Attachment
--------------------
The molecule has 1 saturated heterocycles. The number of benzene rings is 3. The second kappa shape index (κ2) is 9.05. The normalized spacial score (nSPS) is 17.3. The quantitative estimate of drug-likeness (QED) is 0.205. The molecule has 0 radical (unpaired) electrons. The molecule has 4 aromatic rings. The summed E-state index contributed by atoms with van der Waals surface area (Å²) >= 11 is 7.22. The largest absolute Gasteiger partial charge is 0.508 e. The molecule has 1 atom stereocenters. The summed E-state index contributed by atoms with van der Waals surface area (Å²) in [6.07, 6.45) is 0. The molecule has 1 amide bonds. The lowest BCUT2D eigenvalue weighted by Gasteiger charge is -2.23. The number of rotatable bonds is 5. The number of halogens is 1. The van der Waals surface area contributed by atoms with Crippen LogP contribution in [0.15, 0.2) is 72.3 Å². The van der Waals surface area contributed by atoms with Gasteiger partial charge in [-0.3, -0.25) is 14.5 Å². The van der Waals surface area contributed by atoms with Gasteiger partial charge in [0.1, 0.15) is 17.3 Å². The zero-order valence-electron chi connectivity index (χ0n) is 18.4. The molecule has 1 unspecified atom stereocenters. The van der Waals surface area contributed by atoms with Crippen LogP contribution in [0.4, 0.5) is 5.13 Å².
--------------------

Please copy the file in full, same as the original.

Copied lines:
The molecule has 1 saturated heterocycles. The number of benzene rings is 3. The second kappa shape index (κ2) is 9.05. The normalized spacial score (nSPS) is 17.3. The quantitative estimate of drug-likeness (QED) is 0.205. The molecule has 0 radical (unpaired) electrons. The molecule has 4 aromatic rings. The summed E-state index contributed by atoms with van der Waals surface area (Å²) >= 11 is 7.22. The largest absolute Gasteiger partial charge is 0.508 e. The molecule has 1 atom stereocenters. The summed E-state index contributed by atoms with van der Waals surface area (Å²) in [6.07, 6.45) is 0. The molecule has 1 amide bonds. The lowest BCUT2D eigenvalue weighted by Gasteiger charge is -2.23. The number of rotatable bonds is 5. The number of halogens is 1. The van der Waals surface area contributed by atoms with Crippen LogP contribution in [0.15, 0.2) is 72.3 Å². The van der Waals surface area contributed by atoms with Gasteiger partial charge in [-0.3, -0.25) is 14.5 Å². The van der Waals surface area contributed by atoms with Gasteiger partial charge in [0.1, 0.15) is 17.3 Å². The zero-order valence-electron chi connectivity index (χ0n) is 18.4. The molecule has 1 unspecified atom stereocenters. The van der Waals surface area contributed by atoms with Crippen LogP contribution in [0.4, 0.5) is 5.13 Å².